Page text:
New arrivals at the Voi Stockades

Published on the 12th of March, 2016

One of the DSWT aircraft flying over Tsavo first sighted the injured calf with her mother and herd and reported the case to the DSWT/KWS Tsavo Mobile Veterinary Unit funded by Vier Pfoten and headed by Dr

One of the DSWT aircraft flying over Tsavo first sighted the injured calf with her mother and herd and reported the case to the DSWT/KWS Tsavo Mobile Veterinary Unit funded by Vier Pfoten and headed by Dr. Jeremiah Poghon.  At the time the Unit was busy attending to a lion case in Tsavo West, so the treatment was postponed until the following day.  In the meantime her movements were monitored and it was noted that her mother and herd would abandon her for long periods of time in order to move further afield to browse.  The calf was located by our aerial unit again on the 9th of March when the ground teams were able to move in to administer treatment.   As she was on her own, she was easily approached and darted in order to be treated    A serious injury to her right hind knee had rendered her virtually immobile and it was difficult to ascertain whether the injury was caused by a poisoned arrow, a bullet or possibly a spear, but no foreign object was found whilst cleaning the wounds.  Following treatment our plane monitored her progress, but it was clear that her family had chosen to abandon her for the betterment of the whole herd and were not returning since they had left the area completely.   Due to the severe nature of her injury which would require ongoing attention in order to heal and in view of how very vulnerable she was to predation, an ambitious decision was made to attempt to rescue her.  Given her size this was, indeed, a challenge especially as she had been treated a few days previously so the revival drug was likely to still be in her system.   This ruled out the option of administering a second anaesthetic in order to capture her.


On the 10th of March she was again located and Dr. Poghon from the DSWT/KWS Mobile Veterinary Unit was on site early.  This time she was darted with a sedative, and once the drug had taken affect, the team of Keepers and anti poaching rangers moved in, first throwing a blanket over her head, and then restraining her.  Under the circumstances this proved surprisingly easy and she was able to be carefully laid on a tarpaulin stretcher with her legs tied, after which the sheer manpower of 15 men heaved her onto the back of the canter lorry.  The journey back to the Voi stockades from the capture site took approximately 45 minutes, and once safely at the Voi stockades, she was off- loaded and placed still recumbent in the Taming Stockade so that her wound could be attended to for a second time, with doses of antibiotic, and anti inflammatory drugs administered.  She was then untied and was able to rise to her feet unaided.  Still mellow from the affects of the sedation drug, she immediately began to feed on cut green browse and the lucerne that had been placed in her stockade, and appeared remarkably calm.  It was a relief for the entire DSWT team to see her safe and with elephant company once more, the presence of the dependent orphans having a calming effect to settle her further.   The nature of her injury remains of great concern, however, but it is our hope that given time it will heal with ongoing medical attention.  Another follow- up operation is planned in ten days time, with the Xray machine at hand to take a closer look and be able to ascertain the extent of the injury and whether an arrowhead or bullet remains imbedded, as well as to monitor whether the bone has been compromised.   We have named our new arrival Yatima, which means Orphan in Swahili, and in the meantime she is comfortable and feeding extremely well.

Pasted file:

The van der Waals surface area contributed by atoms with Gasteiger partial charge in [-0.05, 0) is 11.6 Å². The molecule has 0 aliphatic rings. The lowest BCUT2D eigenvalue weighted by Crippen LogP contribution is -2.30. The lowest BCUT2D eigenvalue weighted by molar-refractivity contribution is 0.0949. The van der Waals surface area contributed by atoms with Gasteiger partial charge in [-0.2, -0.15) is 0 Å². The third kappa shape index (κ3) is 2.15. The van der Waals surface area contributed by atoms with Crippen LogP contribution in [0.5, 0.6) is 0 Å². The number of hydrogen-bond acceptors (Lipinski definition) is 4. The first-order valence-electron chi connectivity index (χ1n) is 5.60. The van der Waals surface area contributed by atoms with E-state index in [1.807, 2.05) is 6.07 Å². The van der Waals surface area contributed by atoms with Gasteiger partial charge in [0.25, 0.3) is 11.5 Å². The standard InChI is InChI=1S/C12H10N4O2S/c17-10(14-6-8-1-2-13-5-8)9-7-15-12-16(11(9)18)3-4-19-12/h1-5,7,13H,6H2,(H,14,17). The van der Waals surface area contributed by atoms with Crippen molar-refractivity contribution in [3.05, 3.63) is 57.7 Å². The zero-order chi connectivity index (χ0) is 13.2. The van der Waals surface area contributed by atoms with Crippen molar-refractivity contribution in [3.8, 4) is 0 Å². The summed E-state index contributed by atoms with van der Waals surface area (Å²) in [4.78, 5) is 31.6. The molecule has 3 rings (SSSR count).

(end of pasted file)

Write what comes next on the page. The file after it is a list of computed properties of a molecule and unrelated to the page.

UPDATE:  Unfortunately despite battling hard Yatima succumbed to his terrible wound, we believe most probably caused from a bullet, and died in the early hours of the 19th of March.  

The following day another orphaned calf was sighted from the air by the DSWT aircraft during an early morning patrol along the Voi River circuit, this time a bull calf of between 2 -3 years old who was in poor condition indicative of the fact that he had been alone for a significant amount of time.  The Keepers decided to herd the orphans down close to the airstrip and then attempt to guide him with two vehicles in the hope that he might join the orphans and in that way be retrieved.  They surrounded him and he mingled with the orphans, leaving everyone hoping that he would accompany them back to the Stockades later on in the day.  Initially he appeared comfortable amidst our dependent herd, but despite keeping their distance, the presence of the Keepers unnerved him and he moved away.   The orphans then headed to their midday mudwallow and milk feed venue so KWS made the decision to mount a rescue and bring the calf to safety.    Our ground teams travelled to where he was, which was now 2 kilometres from where he had previously been seen.  He was then captured by the DSWT team, and once his legs had been tied, was loaded into the back of a Landcruiser and driven the short distance back to the Voi stockades where he was placed in the Taming Stockade next door to Yatima  the calf who was rescued the previous day.  Our Voi Keepers have named the new arrival Mtonni (river in Swahili) after the location where he was rescued, and despite being very wild and aggressive initially, he has settled fast, happy with the presence of Yatima right next door to him.  

UPDATE : On 13th of March, just a couple days after he was rescued Mtonni collapsed in the early evening.  Our Voi team managed to revive him with IV drips and he was able to get back to his feet.  Very sadly he collapsed a second time after midnight, and despite our best efforts the team were not able to retrieve him from a hypoglycemic coma, and he died in the early hours of the morning.